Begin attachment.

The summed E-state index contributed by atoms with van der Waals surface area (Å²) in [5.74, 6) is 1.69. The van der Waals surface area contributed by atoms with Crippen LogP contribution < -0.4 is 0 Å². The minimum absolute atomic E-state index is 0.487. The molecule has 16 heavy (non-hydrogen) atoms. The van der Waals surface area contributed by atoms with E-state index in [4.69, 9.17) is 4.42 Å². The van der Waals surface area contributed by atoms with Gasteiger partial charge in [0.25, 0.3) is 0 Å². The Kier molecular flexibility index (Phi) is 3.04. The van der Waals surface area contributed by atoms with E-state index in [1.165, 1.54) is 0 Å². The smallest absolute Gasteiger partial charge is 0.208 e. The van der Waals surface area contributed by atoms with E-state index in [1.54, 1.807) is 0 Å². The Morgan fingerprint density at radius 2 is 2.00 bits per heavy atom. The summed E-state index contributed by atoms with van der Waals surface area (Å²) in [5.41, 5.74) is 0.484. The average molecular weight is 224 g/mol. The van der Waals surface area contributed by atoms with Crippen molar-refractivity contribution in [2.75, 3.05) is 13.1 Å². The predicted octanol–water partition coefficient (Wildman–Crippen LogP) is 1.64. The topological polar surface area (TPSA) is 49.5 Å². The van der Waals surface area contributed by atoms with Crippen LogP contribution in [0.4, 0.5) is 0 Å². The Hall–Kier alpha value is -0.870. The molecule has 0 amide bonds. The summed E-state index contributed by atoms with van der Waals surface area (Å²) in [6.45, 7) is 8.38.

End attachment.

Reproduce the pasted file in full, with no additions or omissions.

The summed E-state index contributed by atoms with van der Waals surface area (Å²) in [5.74, 6) is 1.69. The van der Waals surface area contributed by atoms with Crippen LogP contribution < -0.4 is 0 Å². The minimum absolute atomic E-state index is 0.487. The molecule has 16 heavy (non-hydrogen) atoms. The van der Waals surface area contributed by atoms with E-state index in [4.69, 9.17) is 4.42 Å². The van der Waals surface area contributed by atoms with Gasteiger partial charge in [0.25, 0.3) is 0 Å². The Kier molecular flexibility index (Phi) is 3.04. The van der Waals surface area contributed by atoms with E-state index in [1.165, 1.54) is 0 Å². The smallest absolute Gasteiger partial charge is 0.208 e. The van der Waals surface area contributed by atoms with E-state index in [1.54, 1.807) is 0 Å². The Morgan fingerprint density at radius 2 is 2.00 bits per heavy atom. The summed E-state index contributed by atoms with van der Waals surface area (Å²) in [5.41, 5.74) is 0.484. The average molecular weight is 224 g/mol. The van der Waals surface area contributed by atoms with Crippen molar-refractivity contribution in [2.75, 3.05) is 13.1 Å². The predicted octanol–water partition coefficient (Wildman–Crippen LogP) is 1.64. The topological polar surface area (TPSA) is 49.5 Å². The van der Waals surface area contributed by atoms with Crippen LogP contribution in [0.4, 0.5) is 0 Å². The Hall–Kier alpha value is -0.870. The molecule has 0 amide bonds. The summed E-state index contributed by atoms with van der Waals surface area (Å²) in [6.45, 7) is 8.38.